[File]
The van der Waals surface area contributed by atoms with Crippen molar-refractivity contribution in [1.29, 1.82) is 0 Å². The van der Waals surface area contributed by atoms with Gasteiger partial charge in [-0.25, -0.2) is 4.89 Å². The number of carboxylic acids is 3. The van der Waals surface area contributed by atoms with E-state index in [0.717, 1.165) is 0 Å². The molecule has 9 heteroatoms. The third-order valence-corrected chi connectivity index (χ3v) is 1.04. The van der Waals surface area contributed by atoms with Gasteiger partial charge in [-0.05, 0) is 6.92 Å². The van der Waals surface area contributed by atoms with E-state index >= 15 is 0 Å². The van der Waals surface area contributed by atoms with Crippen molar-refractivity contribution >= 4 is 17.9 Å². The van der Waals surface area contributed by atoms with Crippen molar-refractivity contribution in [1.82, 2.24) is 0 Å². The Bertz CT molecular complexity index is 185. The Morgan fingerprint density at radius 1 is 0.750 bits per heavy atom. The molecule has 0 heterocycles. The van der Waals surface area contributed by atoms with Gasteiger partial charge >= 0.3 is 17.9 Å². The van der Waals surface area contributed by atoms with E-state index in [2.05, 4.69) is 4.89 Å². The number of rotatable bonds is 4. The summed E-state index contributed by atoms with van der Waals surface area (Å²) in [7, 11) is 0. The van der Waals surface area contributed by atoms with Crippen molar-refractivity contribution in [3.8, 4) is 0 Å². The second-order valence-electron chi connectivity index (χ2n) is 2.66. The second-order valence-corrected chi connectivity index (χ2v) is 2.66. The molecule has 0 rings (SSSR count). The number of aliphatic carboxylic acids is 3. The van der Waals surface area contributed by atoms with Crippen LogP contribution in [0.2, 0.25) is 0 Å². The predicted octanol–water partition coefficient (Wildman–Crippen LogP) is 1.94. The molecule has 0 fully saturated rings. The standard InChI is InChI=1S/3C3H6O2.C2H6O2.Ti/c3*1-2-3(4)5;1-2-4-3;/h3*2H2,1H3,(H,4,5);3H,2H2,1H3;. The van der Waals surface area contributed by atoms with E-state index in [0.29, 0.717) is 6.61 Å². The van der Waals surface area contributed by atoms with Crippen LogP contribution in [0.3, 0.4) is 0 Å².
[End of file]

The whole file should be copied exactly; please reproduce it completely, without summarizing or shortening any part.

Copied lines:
The van der Waals surface area contributed by atoms with Crippen molar-refractivity contribution in [1.29, 1.82) is 0 Å². The van der Waals surface area contributed by atoms with Gasteiger partial charge in [-0.25, -0.2) is 4.89 Å². The number of carboxylic acids is 3. The van der Waals surface area contributed by atoms with E-state index in [0.717, 1.165) is 0 Å². The molecule has 9 heteroatoms. The third-order valence-corrected chi connectivity index (χ3v) is 1.04. The van der Waals surface area contributed by atoms with Gasteiger partial charge in [-0.05, 0) is 6.92 Å². The van der Waals surface area contributed by atoms with E-state index >= 15 is 0 Å². The van der Waals surface area contributed by atoms with Crippen molar-refractivity contribution >= 4 is 17.9 Å². The van der Waals surface area contributed by atoms with Crippen molar-refractivity contribution in [1.82, 2.24) is 0 Å². The Bertz CT molecular complexity index is 185. The Morgan fingerprint density at radius 1 is 0.750 bits per heavy atom. The molecule has 0 heterocycles. The van der Waals surface area contributed by atoms with Gasteiger partial charge >= 0.3 is 17.9 Å². The van der Waals surface area contributed by atoms with E-state index in [2.05, 4.69) is 4.89 Å². The number of rotatable bonds is 4. The summed E-state index contributed by atoms with van der Waals surface area (Å²) in [7, 11) is 0. The van der Waals surface area contributed by atoms with Crippen molar-refractivity contribution in [3.8, 4) is 0 Å². The second-order valence-electron chi connectivity index (χ2n) is 2.66. The second-order valence-corrected chi connectivity index (χ2v) is 2.66. The molecule has 0 rings (SSSR count). The number of aliphatic carboxylic acids is 3. The van der Waals surface area contributed by atoms with Crippen LogP contribution in [0.2, 0.25) is 0 Å². The predicted octanol–water partition coefficient (Wildman–Crippen LogP) is 1.94. The molecule has 0 fully saturated rings. The standard InChI is InChI=1S/3C3H6O2.C2H6O2.Ti/c3*1-2-3(4)5;1-2-4-3;/h3*2H2,1H3,(H,4,5);3H,2H2,1H3;. The van der Waals surface area contributed by atoms with E-state index in [0.29, 0.717) is 6.61 Å². The van der Waals surface area contributed by atoms with Crippen LogP contribution in [0.3, 0.4) is 0 Å².